Europe’s Just Eat Takeaway.com agreed to acquire U.S.-based Grubhub for $7.3 billion, in a deal that creates one of the world’s largest meal-delivery companies as the coronavirus pandemic drives a surge in orders.
Amsterdam-based Just Eat Takeaway said it will pay $75.15 per share for Grubhub in an all-stock deal with an equity value of $7.3 billion. Grubhub’s stock price rose about 6% in extended trading to more than $62, while the European company fell about 13%.
The deal sidelines Uber Technologies, which had been in acquisition talks with Grubhub for at least a month. Political pressure raised questions about whether U.S. regulators would approve such a deal. The two companies had nearly aligned on a price but remained at odds over other issues, including terms of a breakup fee for Grubhub if the deal couldn’t be completed, people familiar with the matter said last month.
Grubhub will launch Just Eat Takeaway into the U.S. market, broadening its already-global reach that includes Australia, Brazil and Canada, in addition to its home base in Europe. Jitse Groen, the Dutch billionaire who created Takeaway in 2000 in his university dorm room, has been looking to expand aggressively over the last year. Less than two months ago, Takeaway received antitrust clearance from the U.K. for its $8 billion acquisition of Just Eat.
Matt Maloney, Grubhub’s chief executive officer, helped start the company in 2004 and led a merger with a competitor, Seamless, in 2013 to create what was then a dominant food delivery website. But Grubhub has fallen far since then. DoorDash Inc., the current leader in the U.S., and Uber have eaten up market share, leaving Grubhub with 23% as of the end of April, according to market research firm Second Measure.
Even as the pandemic has led to a surge in demand for food delivery as people spend more time at home, the industry has been defined by fierce competition. Profit margins are tight or nonexistent due to the stiff competition to sign the most popular restaurants and add customers. Gross food sales for Grubhub rose 8% to $1.6 billion in the first quarter, and the company reported a net loss of about $33 million. Uber’s gross bookings for food delivery increased 52% to $4.68 billion in the same period, but the division’s loss also rose.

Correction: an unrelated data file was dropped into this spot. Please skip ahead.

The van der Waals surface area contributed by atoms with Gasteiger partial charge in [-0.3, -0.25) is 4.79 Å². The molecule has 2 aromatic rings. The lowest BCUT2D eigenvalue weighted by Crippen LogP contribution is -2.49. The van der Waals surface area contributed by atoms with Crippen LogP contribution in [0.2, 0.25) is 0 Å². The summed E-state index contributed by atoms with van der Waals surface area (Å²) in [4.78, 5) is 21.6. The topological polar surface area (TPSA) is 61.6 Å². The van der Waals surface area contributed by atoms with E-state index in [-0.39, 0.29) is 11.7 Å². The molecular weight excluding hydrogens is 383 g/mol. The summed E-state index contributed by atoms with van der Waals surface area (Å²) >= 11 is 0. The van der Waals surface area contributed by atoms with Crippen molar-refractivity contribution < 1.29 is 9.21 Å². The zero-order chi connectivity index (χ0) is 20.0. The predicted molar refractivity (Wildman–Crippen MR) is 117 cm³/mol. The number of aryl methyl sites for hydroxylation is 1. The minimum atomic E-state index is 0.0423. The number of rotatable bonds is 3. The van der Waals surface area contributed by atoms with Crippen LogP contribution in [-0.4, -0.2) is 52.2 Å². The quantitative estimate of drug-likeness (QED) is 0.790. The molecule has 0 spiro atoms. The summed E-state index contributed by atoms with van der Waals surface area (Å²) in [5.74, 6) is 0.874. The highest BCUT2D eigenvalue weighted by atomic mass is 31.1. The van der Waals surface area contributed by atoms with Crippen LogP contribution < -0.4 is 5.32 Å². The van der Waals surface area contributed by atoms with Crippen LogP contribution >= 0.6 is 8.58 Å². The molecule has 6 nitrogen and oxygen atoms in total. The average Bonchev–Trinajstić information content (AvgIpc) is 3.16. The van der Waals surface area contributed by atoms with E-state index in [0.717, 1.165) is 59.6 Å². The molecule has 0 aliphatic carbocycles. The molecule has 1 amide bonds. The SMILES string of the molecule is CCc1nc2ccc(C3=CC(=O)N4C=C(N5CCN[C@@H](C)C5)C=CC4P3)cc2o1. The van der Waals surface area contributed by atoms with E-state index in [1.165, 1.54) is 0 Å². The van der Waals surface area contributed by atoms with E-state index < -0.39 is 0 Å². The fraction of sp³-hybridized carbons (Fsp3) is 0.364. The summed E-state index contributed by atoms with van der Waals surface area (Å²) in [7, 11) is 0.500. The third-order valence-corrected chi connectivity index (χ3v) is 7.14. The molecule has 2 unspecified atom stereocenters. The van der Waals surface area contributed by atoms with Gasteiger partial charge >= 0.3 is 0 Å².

Analysts have long said the unprofitable model in food delivery is unsustainable and expected consolidation. For Uber, losing the deal is a blow to the company’s plan to increase revenue and eventually turn a profit from food delivery. That strategy was especially urgent with the pandemic lifting food delivery while decimating Uber’s main business of ride hailing. The company has cut jobs and side businesses as a result. It was relying on deals to achieve a top position in the markets where it operates.
In an emailed statement, a spokesman for Uber said the company believes the industry needs consolidation but that it’s not interested in “doing any deal, at any price, with any player.”
Tensions between management of Uber and Grubhub were boiling over in recent weeks, a person familiar with the discussions said. Among the points of contention: the roles for Maloney and other Grubhub executives at Uber and the fate of a Washington charm offensive to win over regulators that was expected to take a year and a half, said the person, who asked not to be identified because the discussions were private.
Just Eat Takeaway said Maloney will join the board and run the North America business. “Matt and I are the two remaining food delivery veterans in the sector, having started our respective businesses at the turn of the century, albeit on two different continents,” Groen, the Just Eat Takeaway founder, said in a statement. “Both of us have a firm belief that only businesses with high-quality and profitable growth will sustain in our sector.”
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